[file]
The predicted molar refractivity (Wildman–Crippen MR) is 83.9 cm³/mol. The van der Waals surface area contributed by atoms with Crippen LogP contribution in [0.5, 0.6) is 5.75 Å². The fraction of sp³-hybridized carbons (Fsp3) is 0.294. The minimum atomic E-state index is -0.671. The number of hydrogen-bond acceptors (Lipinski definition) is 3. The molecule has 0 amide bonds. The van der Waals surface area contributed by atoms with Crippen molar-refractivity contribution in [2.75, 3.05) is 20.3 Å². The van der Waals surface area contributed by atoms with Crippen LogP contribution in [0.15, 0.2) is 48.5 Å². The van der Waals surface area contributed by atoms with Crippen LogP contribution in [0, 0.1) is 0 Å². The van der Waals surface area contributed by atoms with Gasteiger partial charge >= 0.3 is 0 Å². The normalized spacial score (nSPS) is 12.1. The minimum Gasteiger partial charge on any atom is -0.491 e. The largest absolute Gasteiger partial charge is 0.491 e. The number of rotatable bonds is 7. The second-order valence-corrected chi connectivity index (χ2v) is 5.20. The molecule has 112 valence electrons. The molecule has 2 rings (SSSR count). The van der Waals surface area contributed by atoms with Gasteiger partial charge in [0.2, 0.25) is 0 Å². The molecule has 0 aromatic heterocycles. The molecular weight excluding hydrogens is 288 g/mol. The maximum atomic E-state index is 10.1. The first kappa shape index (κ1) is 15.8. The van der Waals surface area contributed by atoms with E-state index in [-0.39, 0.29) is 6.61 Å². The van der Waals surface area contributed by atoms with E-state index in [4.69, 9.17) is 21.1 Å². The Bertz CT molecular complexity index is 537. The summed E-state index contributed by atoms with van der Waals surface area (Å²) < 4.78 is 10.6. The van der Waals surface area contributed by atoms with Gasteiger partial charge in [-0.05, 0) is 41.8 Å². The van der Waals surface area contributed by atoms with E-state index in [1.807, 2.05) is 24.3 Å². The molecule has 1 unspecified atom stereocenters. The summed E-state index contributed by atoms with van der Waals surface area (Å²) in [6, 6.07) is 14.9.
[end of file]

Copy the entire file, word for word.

The predicted molar refractivity (Wildman–Crippen MR) is 83.9 cm³/mol. The van der Waals surface area contributed by atoms with Crippen LogP contribution in [0.5, 0.6) is 5.75 Å². The fraction of sp³-hybridized carbons (Fsp3) is 0.294. The minimum atomic E-state index is -0.671. The number of hydrogen-bond acceptors (Lipinski definition) is 3. The molecule has 0 amide bonds. The van der Waals surface area contributed by atoms with Crippen molar-refractivity contribution in [2.75, 3.05) is 20.3 Å². The van der Waals surface area contributed by atoms with Crippen LogP contribution in [0.15, 0.2) is 48.5 Å². The van der Waals surface area contributed by atoms with Crippen LogP contribution in [0, 0.1) is 0 Å². The van der Waals surface area contributed by atoms with Gasteiger partial charge >= 0.3 is 0 Å². The normalized spacial score (nSPS) is 12.1. The minimum Gasteiger partial charge on any atom is -0.491 e. The largest absolute Gasteiger partial charge is 0.491 e. The number of rotatable bonds is 7. The second-order valence-corrected chi connectivity index (χ2v) is 5.20. The molecule has 112 valence electrons. The molecule has 2 rings (SSSR count). The van der Waals surface area contributed by atoms with Gasteiger partial charge in [0.2, 0.25) is 0 Å². The molecule has 0 aromatic heterocycles. The molecular weight excluding hydrogens is 288 g/mol. The maximum atomic E-state index is 10.1. The first kappa shape index (κ1) is 15.8. The van der Waals surface area contributed by atoms with E-state index in [-0.39, 0.29) is 6.61 Å². The van der Waals surface area contributed by atoms with E-state index in [4.69, 9.17) is 21.1 Å². The Bertz CT molecular complexity index is 537. The summed E-state index contributed by atoms with van der Waals surface area (Å²) < 4.78 is 10.6. The van der Waals surface area contributed by atoms with Gasteiger partial charge in [-0.05, 0) is 41.8 Å². The van der Waals surface area contributed by atoms with E-state index in [1.807, 2.05) is 24.3 Å². The molecule has 1 unspecified atom stereocenters. The summed E-state index contributed by atoms with van der Waals surface area (Å²) in [6, 6.07) is 14.9.